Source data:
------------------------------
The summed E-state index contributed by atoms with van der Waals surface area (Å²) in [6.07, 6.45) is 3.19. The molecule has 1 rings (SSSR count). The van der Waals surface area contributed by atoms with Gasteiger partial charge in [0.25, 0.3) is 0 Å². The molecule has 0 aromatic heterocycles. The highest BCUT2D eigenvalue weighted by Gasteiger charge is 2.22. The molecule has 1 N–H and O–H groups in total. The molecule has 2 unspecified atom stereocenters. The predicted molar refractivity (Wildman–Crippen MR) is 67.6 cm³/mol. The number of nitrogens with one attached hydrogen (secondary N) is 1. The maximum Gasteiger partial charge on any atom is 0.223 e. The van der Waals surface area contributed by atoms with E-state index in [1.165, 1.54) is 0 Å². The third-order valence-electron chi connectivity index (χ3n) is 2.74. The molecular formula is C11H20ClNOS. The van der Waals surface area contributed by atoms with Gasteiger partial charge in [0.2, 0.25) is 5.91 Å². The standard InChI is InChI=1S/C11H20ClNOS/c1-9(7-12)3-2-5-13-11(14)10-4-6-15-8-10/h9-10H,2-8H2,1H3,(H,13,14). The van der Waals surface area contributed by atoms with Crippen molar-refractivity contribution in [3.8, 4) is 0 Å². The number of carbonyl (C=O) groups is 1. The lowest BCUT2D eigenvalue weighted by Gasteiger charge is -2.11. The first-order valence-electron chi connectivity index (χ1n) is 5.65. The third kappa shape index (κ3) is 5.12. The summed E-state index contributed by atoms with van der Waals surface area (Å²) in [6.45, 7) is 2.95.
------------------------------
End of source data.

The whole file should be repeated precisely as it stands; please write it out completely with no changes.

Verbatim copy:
The summed E-state index contributed by atoms with van der Waals surface area (Å²) in [6.07, 6.45) is 3.19. The molecule has 1 rings (SSSR count). The van der Waals surface area contributed by atoms with Gasteiger partial charge in [0.25, 0.3) is 0 Å². The molecule has 0 aromatic heterocycles. The highest BCUT2D eigenvalue weighted by Gasteiger charge is 2.22. The molecule has 1 N–H and O–H groups in total. The molecule has 2 unspecified atom stereocenters. The predicted molar refractivity (Wildman–Crippen MR) is 67.6 cm³/mol. The number of nitrogens with one attached hydrogen (secondary N) is 1. The maximum Gasteiger partial charge on any atom is 0.223 e. The van der Waals surface area contributed by atoms with E-state index in [1.165, 1.54) is 0 Å². The third-order valence-electron chi connectivity index (χ3n) is 2.74. The molecular formula is C11H20ClNOS. The van der Waals surface area contributed by atoms with Gasteiger partial charge in [0.2, 0.25) is 5.91 Å². The standard InChI is InChI=1S/C11H20ClNOS/c1-9(7-12)3-2-5-13-11(14)10-4-6-15-8-10/h9-10H,2-8H2,1H3,(H,13,14). The van der Waals surface area contributed by atoms with Crippen molar-refractivity contribution in [3.8, 4) is 0 Å². The number of carbonyl (C=O) groups is 1. The lowest BCUT2D eigenvalue weighted by Gasteiger charge is -2.11. The first-order valence-electron chi connectivity index (χ1n) is 5.65. The third kappa shape index (κ3) is 5.12. The summed E-state index contributed by atoms with van der Waals surface area (Å²) in [6.45, 7) is 2.95.